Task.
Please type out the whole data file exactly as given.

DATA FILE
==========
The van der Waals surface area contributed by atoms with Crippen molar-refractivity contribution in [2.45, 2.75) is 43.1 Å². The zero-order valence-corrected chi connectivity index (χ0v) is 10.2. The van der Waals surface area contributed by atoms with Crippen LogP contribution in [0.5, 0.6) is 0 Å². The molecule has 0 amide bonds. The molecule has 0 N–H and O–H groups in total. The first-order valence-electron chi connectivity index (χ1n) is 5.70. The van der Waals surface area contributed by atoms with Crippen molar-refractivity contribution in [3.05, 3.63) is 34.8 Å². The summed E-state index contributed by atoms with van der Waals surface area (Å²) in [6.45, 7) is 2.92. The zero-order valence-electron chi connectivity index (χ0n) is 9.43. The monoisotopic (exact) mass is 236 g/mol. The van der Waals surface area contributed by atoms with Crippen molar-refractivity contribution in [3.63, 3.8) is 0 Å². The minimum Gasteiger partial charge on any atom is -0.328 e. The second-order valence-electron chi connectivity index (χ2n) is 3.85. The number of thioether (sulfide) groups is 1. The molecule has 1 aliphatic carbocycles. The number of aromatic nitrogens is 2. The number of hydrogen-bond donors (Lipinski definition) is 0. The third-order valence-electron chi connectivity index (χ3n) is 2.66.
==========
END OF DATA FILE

The van der Waals surface area contributed by atoms with Crippen molar-refractivity contribution in [2.45, 2.75) is 43.1 Å². The zero-order valence-corrected chi connectivity index (χ0v) is 10.2. The van der Waals surface area contributed by atoms with Crippen LogP contribution in [0.5, 0.6) is 0 Å². The molecule has 0 amide bonds. The molecule has 0 N–H and O–H groups in total. The first-order valence-electron chi connectivity index (χ1n) is 5.70. The van der Waals surface area contributed by atoms with Crippen molar-refractivity contribution in [3.05, 3.63) is 34.8 Å². The summed E-state index contributed by atoms with van der Waals surface area (Å²) in [6.45, 7) is 2.92. The zero-order valence-electron chi connectivity index (χ0n) is 9.43. The monoisotopic (exact) mass is 236 g/mol. The van der Waals surface area contributed by atoms with Crippen molar-refractivity contribution in [3.63, 3.8) is 0 Å². The minimum Gasteiger partial charge on any atom is -0.328 e. The second-order valence-electron chi connectivity index (χ2n) is 3.85. The number of thioether (sulfide) groups is 1. The molecule has 1 aliphatic carbocycles. The number of aromatic nitrogens is 2. The number of hydrogen-bond donors (Lipinski definition) is 0. The third-order valence-electron chi connectivity index (χ3n) is 2.66.